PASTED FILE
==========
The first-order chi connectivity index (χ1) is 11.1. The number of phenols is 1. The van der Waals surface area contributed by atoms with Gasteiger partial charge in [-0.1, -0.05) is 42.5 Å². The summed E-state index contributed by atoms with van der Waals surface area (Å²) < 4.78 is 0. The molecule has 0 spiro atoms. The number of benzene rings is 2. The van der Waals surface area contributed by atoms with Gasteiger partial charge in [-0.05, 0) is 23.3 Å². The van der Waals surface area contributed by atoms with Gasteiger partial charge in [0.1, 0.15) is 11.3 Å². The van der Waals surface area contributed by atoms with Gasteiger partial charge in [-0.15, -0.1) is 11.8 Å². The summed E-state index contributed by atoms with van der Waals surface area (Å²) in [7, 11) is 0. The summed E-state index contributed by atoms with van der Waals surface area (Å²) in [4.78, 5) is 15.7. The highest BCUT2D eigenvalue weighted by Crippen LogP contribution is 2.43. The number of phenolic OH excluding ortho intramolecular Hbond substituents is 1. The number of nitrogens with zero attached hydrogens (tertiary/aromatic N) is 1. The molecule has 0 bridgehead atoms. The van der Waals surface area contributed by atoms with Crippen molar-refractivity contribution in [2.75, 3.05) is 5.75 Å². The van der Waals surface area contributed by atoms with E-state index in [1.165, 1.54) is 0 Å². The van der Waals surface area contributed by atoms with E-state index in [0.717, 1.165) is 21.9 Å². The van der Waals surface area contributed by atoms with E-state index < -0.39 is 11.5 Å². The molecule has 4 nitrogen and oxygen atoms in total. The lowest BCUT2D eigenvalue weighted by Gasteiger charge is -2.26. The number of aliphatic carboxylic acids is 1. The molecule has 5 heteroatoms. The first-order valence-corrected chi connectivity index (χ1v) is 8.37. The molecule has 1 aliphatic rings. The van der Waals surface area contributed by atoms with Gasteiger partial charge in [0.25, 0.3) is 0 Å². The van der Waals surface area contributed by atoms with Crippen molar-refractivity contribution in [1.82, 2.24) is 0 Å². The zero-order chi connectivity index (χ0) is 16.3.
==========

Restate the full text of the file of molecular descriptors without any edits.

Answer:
The first-order chi connectivity index (χ1) is 11.1. The number of phenols is 1. The van der Waals surface area contributed by atoms with Gasteiger partial charge in [-0.1, -0.05) is 42.5 Å². The summed E-state index contributed by atoms with van der Waals surface area (Å²) < 4.78 is 0. The molecule has 0 spiro atoms. The number of benzene rings is 2. The van der Waals surface area contributed by atoms with Gasteiger partial charge in [-0.05, 0) is 23.3 Å². The van der Waals surface area contributed by atoms with Gasteiger partial charge in [0.1, 0.15) is 11.3 Å². The van der Waals surface area contributed by atoms with Gasteiger partial charge in [-0.15, -0.1) is 11.8 Å². The summed E-state index contributed by atoms with van der Waals surface area (Å²) in [7, 11) is 0. The summed E-state index contributed by atoms with van der Waals surface area (Å²) in [4.78, 5) is 15.7. The highest BCUT2D eigenvalue weighted by Crippen LogP contribution is 2.43. The number of phenolic OH excluding ortho intramolecular Hbond substituents is 1. The number of nitrogens with zero attached hydrogens (tertiary/aromatic N) is 1. The molecule has 0 bridgehead atoms. The van der Waals surface area contributed by atoms with Crippen molar-refractivity contribution in [2.75, 3.05) is 5.75 Å². The van der Waals surface area contributed by atoms with E-state index in [1.165, 1.54) is 0 Å². The van der Waals surface area contributed by atoms with E-state index in [0.717, 1.165) is 21.9 Å². The van der Waals surface area contributed by atoms with E-state index < -0.39 is 11.5 Å². The molecule has 4 nitrogen and oxygen atoms in total. The lowest BCUT2D eigenvalue weighted by Gasteiger charge is -2.26. The number of aliphatic carboxylic acids is 1. The molecule has 5 heteroatoms. The first-order valence-corrected chi connectivity index (χ1v) is 8.37. The molecule has 1 aliphatic rings. The van der Waals surface area contributed by atoms with Gasteiger partial charge in [0.25, 0.3) is 0 Å². The van der Waals surface area contributed by atoms with Crippen molar-refractivity contribution in [1.82, 2.24) is 0 Å². The zero-order chi connectivity index (χ0) is 16.3.